However, it is not enough to simply show up and read. You should put a lot of consideration into your performance to ensure you get the most out of the event.
Here are my top five tips for speaking at a spoken word event.
1. Pick Wisely - you need to pick a piece of writing that is suitable for the tone of the evening. Is there a theme for the event? If so, then stick to it. I attended the Brewsmiths spoken word evening last week and the theme was stories set in Birmingham. I therefore read my Birmingham-based poem, Crispin the Crooked. If I had showed up and read a chapter from my fantasy novel The Sheriff then it would ignore the theme altogether and appear quite dismissive. If your novel is appropriate to the theme and you decide to read an extract then read an early chapter which sets up the story, otherwise the audience will find it hard to follow. Speaking of which, it is also important to be mindful of the audience. If it is a daytime event and young people are present then pick something appropriate. If the event is late at night and everyone is older then feel free to go darker and pick a piece with bad language.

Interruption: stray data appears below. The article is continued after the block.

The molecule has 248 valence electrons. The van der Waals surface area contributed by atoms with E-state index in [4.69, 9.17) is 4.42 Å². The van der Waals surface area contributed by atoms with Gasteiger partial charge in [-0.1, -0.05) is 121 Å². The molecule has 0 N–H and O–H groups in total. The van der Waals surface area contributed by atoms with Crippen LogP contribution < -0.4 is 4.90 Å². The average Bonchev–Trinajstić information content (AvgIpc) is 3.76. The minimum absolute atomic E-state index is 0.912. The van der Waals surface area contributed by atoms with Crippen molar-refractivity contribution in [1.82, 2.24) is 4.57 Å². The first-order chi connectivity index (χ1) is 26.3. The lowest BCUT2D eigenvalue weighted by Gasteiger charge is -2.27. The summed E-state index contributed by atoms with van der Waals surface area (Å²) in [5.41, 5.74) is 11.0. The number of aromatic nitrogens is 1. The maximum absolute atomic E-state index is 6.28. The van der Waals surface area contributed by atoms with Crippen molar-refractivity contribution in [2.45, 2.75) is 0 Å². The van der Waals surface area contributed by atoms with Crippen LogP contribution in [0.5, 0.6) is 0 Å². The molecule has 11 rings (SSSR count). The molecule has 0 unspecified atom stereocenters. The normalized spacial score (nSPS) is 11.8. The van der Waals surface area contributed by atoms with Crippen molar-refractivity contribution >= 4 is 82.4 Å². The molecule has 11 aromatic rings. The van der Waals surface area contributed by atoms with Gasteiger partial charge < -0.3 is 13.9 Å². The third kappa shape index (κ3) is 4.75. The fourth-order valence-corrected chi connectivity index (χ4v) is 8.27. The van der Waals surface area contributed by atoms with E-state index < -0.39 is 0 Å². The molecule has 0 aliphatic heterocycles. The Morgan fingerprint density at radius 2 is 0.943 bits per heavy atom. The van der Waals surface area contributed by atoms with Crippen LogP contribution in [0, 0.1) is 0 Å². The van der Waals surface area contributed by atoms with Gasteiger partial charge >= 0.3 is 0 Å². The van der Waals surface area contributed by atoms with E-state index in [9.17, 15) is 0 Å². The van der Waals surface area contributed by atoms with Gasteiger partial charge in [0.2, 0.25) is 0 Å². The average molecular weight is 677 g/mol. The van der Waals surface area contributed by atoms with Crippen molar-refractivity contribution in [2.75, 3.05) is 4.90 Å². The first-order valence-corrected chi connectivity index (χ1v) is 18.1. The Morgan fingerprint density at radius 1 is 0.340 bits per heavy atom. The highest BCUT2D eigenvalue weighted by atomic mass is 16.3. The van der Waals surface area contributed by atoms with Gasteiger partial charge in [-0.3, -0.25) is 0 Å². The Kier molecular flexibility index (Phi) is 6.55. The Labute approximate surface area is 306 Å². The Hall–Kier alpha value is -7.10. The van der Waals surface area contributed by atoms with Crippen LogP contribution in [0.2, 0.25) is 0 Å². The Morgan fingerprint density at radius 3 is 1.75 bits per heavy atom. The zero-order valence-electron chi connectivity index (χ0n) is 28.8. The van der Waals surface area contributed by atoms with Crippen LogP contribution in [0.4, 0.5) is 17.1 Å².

2. Hi, My Name Is - remember to introduce yourself before you speak. It is a good way for the audience to get to know you and see that writers are people too, not just a name on a front cover. Building a rapport with the audience by telling them a little about yourself (name, writing history, current projects) may increase your chances of selling a book from the inevitable Table Of Merchandise which is provided at most spoken word events.
3. Short and Sweet - do not outstay your welcome. If you hog the spotlight for more than ten minutes then it will deprive other writers of the chance to share their work. It is also likely that the audience will grow tired of you. If you have been allocated a set time slot then you should respect the window by filling the slot but not running over.
4. Practise - it is essential that you practise before you read to a group of strangers. It will give you confidence and allow you to familiarise yourself with your text so you do not stumble over your own words. A few test-runs will also help you get the timing spot on.
5. Speak Up, Look Up - volume and clarity are essential when reading. Not every venue will have a microphone so stand up straight so your voice projects further and speak up. There is nothing more sleep-inducing than someone who mumbles at a spoken word event. Eye contact is also important. This can be difficult when you have to look down to consult the page in front of you but look up whenever you can. It allows you to connect with the audience but also keeps them on their toes. They are less likely to look down at their phones if you keep looking at them to check they are still listening!